Economaki spent his teenage years in north Jersey, and after a five-year move to North Carolina  for the sake of his newspaper, yet went back to Bergen County in 2003, leaving day-to-day management of his creation behind. It was time to go home.

He covered races all over the world, but his heart lay with the eastern dirt tracks of his youth – when as he used to point out, before World War II there were only two paved ovals in America of more than a half mile, Indianapolis being one and Thompson, Conn.  -- five-eighths of a mile – the other (who else would know this?)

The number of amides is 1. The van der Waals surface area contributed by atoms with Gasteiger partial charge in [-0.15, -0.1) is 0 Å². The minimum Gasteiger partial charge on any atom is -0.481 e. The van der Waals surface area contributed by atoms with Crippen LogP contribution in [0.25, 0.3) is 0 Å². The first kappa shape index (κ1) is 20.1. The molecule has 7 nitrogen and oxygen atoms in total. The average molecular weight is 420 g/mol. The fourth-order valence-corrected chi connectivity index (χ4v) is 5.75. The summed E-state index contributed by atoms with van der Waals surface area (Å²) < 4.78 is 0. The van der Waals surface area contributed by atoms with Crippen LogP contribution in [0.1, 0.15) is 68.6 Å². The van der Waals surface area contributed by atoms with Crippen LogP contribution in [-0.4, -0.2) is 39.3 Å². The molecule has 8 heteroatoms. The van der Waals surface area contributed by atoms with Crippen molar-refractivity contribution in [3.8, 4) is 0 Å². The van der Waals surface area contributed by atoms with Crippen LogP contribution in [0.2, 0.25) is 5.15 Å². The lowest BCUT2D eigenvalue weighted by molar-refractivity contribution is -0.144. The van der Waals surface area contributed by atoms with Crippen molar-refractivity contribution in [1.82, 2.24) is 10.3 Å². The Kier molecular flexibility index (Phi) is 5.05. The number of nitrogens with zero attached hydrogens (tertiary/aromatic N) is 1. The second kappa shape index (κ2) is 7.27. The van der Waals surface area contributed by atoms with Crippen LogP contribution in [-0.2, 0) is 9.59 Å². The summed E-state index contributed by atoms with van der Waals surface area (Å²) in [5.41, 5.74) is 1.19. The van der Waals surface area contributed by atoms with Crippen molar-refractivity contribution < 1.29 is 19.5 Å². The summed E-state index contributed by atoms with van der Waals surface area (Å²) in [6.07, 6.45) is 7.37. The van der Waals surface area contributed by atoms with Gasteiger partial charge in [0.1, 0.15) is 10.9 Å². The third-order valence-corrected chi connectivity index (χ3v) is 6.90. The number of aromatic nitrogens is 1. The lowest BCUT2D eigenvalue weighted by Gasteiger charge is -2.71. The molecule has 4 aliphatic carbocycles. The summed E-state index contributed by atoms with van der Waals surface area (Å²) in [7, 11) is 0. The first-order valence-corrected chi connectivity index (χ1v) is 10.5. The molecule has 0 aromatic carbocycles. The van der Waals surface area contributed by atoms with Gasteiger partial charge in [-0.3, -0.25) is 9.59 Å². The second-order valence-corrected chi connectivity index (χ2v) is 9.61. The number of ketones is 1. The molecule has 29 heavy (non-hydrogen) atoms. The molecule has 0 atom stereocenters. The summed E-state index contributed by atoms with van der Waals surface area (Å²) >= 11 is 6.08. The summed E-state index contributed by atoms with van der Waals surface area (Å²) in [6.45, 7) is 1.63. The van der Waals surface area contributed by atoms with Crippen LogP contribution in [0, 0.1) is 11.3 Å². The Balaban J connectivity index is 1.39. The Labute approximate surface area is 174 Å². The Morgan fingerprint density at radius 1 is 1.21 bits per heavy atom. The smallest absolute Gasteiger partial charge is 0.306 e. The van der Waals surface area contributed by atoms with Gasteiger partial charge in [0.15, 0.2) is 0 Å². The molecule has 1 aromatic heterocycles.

In the 1930s racing cars were primitive creations, and their ability to win lay more with their drivers than with their designers. As a consequence, although he understood the advance of technology better than 90 percent of his colleagues, he always preferred the two-leaf spring, three-spring, four-spring single seaters of the ’30s, cars that made the driver the determining factor, as opposed to the technical marvels of today that effectively rule out all but one or two entries in almost every event.

He worked with ABC’s Wide World of Sports, he was with CBS and ESPN, and it can be said he was one of the catalysts in bringing television to racing. It is not an oversimplification to say he knew racing and knew how to speak about it, and when the networks began paying attention, he was there.